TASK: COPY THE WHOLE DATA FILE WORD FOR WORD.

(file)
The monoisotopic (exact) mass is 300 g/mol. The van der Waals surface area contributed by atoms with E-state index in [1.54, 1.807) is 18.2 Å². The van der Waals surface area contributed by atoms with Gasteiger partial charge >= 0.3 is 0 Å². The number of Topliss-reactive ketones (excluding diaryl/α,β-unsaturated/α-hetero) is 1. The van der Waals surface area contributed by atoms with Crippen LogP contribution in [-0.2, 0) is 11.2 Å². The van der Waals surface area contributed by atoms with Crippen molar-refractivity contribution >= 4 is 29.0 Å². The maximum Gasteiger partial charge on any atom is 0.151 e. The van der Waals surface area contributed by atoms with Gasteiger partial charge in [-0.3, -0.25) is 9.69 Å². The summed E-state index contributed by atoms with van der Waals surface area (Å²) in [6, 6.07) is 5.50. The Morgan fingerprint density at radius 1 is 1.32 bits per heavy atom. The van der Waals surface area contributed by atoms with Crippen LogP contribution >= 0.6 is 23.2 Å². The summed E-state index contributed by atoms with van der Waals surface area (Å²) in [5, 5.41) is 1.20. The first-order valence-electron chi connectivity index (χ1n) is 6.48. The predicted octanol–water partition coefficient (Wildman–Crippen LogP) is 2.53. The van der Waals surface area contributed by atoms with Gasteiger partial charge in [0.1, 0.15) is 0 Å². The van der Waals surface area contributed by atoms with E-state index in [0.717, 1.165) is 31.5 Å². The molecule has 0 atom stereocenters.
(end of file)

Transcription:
The monoisotopic (exact) mass is 300 g/mol. The van der Waals surface area contributed by atoms with E-state index in [1.54, 1.807) is 18.2 Å². The van der Waals surface area contributed by atoms with Gasteiger partial charge >= 0.3 is 0 Å². The number of Topliss-reactive ketones (excluding diaryl/α,β-unsaturated/α-hetero) is 1. The van der Waals surface area contributed by atoms with Crippen LogP contribution in [-0.2, 0) is 11.2 Å². The van der Waals surface area contributed by atoms with Crippen molar-refractivity contribution >= 4 is 29.0 Å². The maximum Gasteiger partial charge on any atom is 0.151 e. The van der Waals surface area contributed by atoms with Gasteiger partial charge in [-0.3, -0.25) is 9.69 Å². The summed E-state index contributed by atoms with van der Waals surface area (Å²) in [6, 6.07) is 5.50. The Morgan fingerprint density at radius 1 is 1.32 bits per heavy atom. The van der Waals surface area contributed by atoms with Crippen LogP contribution >= 0.6 is 23.2 Å². The summed E-state index contributed by atoms with van der Waals surface area (Å²) in [5, 5.41) is 1.20. The first-order valence-electron chi connectivity index (χ1n) is 6.48. The predicted octanol–water partition coefficient (Wildman–Crippen LogP) is 2.53. The van der Waals surface area contributed by atoms with Gasteiger partial charge in [0.1, 0.15) is 0 Å². The van der Waals surface area contributed by atoms with E-state index in [0.717, 1.165) is 31.5 Å². The molecule has 0 atom stereocenters.